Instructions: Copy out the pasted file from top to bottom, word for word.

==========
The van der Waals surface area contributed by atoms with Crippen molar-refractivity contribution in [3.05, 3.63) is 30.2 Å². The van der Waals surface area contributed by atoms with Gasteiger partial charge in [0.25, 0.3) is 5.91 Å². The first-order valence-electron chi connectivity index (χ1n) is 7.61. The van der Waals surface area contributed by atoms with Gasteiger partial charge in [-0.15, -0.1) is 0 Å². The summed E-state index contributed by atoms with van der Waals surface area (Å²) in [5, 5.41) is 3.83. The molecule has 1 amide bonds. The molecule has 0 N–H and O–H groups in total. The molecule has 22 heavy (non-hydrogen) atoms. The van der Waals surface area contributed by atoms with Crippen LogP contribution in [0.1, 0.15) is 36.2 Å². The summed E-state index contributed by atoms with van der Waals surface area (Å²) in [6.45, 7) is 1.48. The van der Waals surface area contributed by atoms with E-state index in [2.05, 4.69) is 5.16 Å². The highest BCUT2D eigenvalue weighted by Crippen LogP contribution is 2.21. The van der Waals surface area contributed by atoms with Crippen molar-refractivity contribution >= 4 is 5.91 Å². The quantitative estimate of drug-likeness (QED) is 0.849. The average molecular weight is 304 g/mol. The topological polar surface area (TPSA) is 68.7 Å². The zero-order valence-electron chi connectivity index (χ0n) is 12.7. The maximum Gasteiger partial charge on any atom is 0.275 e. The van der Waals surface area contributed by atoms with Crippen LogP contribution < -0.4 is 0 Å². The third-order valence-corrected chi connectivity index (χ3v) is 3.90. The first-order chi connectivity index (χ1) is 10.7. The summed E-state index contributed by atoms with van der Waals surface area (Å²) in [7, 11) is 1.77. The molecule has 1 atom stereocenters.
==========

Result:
The van der Waals surface area contributed by atoms with Crippen molar-refractivity contribution in [3.05, 3.63) is 30.2 Å². The van der Waals surface area contributed by atoms with Gasteiger partial charge in [0.25, 0.3) is 5.91 Å². The first-order valence-electron chi connectivity index (χ1n) is 7.61. The van der Waals surface area contributed by atoms with Gasteiger partial charge in [-0.15, -0.1) is 0 Å². The summed E-state index contributed by atoms with van der Waals surface area (Å²) in [5, 5.41) is 3.83. The molecule has 1 amide bonds. The molecule has 0 N–H and O–H groups in total. The molecule has 22 heavy (non-hydrogen) atoms. The van der Waals surface area contributed by atoms with Crippen LogP contribution in [0.1, 0.15) is 36.2 Å². The summed E-state index contributed by atoms with van der Waals surface area (Å²) in [6.45, 7) is 1.48. The van der Waals surface area contributed by atoms with E-state index in [2.05, 4.69) is 5.16 Å². The highest BCUT2D eigenvalue weighted by Crippen LogP contribution is 2.21. The van der Waals surface area contributed by atoms with Crippen molar-refractivity contribution >= 4 is 5.91 Å². The quantitative estimate of drug-likeness (QED) is 0.849. The average molecular weight is 304 g/mol. The topological polar surface area (TPSA) is 68.7 Å². The zero-order valence-electron chi connectivity index (χ0n) is 12.7. The maximum Gasteiger partial charge on any atom is 0.275 e. The van der Waals surface area contributed by atoms with Crippen LogP contribution < -0.4 is 0 Å². The third-order valence-corrected chi connectivity index (χ3v) is 3.90. The first-order chi connectivity index (χ1) is 10.7. The summed E-state index contributed by atoms with van der Waals surface area (Å²) in [7, 11) is 1.77. The molecule has 1 atom stereocenters.